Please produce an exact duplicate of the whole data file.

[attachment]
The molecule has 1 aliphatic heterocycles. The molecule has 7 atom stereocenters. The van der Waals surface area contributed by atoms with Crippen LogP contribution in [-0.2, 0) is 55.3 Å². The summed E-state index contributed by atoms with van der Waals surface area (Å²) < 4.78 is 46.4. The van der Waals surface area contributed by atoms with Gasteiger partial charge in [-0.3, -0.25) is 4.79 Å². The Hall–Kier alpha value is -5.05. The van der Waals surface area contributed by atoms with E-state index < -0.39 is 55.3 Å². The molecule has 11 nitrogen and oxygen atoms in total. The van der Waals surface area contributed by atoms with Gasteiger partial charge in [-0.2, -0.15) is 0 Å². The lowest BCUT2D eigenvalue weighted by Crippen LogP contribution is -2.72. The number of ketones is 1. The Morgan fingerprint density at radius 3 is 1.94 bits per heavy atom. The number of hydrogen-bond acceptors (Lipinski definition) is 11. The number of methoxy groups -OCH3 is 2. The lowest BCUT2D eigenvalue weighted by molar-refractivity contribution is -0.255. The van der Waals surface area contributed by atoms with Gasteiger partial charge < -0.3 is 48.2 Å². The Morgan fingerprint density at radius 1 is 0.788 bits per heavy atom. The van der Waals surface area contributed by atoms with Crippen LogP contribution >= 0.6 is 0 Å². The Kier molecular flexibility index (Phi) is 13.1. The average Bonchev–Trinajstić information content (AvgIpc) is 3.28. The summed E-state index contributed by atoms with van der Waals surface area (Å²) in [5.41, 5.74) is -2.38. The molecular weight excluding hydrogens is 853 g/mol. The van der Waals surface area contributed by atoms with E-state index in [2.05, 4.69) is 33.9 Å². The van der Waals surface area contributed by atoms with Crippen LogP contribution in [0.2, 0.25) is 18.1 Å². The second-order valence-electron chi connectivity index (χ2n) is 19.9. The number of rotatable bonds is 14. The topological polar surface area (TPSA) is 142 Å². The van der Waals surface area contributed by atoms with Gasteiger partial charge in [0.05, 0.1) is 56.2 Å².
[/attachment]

The molecule has 1 aliphatic heterocycles. The molecule has 7 atom stereocenters. The van der Waals surface area contributed by atoms with Crippen LogP contribution in [-0.2, 0) is 55.3 Å². The summed E-state index contributed by atoms with van der Waals surface area (Å²) < 4.78 is 46.4. The van der Waals surface area contributed by atoms with Gasteiger partial charge in [-0.3, -0.25) is 4.79 Å². The Hall–Kier alpha value is -5.05. The van der Waals surface area contributed by atoms with E-state index < -0.39 is 55.3 Å². The molecule has 11 nitrogen and oxygen atoms in total. The van der Waals surface area contributed by atoms with Gasteiger partial charge in [-0.2, -0.15) is 0 Å². The lowest BCUT2D eigenvalue weighted by Crippen LogP contribution is -2.72. The number of ketones is 1. The Morgan fingerprint density at radius 3 is 1.94 bits per heavy atom. The number of hydrogen-bond acceptors (Lipinski definition) is 11. The number of methoxy groups -OCH3 is 2. The lowest BCUT2D eigenvalue weighted by molar-refractivity contribution is -0.255. The van der Waals surface area contributed by atoms with Gasteiger partial charge < -0.3 is 48.2 Å². The Morgan fingerprint density at radius 1 is 0.788 bits per heavy atom. The van der Waals surface area contributed by atoms with Crippen LogP contribution >= 0.6 is 0 Å². The Kier molecular flexibility index (Phi) is 13.1. The average Bonchev–Trinajstić information content (AvgIpc) is 3.28. The summed E-state index contributed by atoms with van der Waals surface area (Å²) in [5.41, 5.74) is -2.38. The molecular weight excluding hydrogens is 853 g/mol. The van der Waals surface area contributed by atoms with E-state index in [2.05, 4.69) is 33.9 Å². The van der Waals surface area contributed by atoms with Crippen LogP contribution in [0.2, 0.25) is 18.1 Å². The second-order valence-electron chi connectivity index (χ2n) is 19.9. The number of rotatable bonds is 14. The topological polar surface area (TPSA) is 142 Å². The van der Waals surface area contributed by atoms with Gasteiger partial charge in [0.05, 0.1) is 56.2 Å².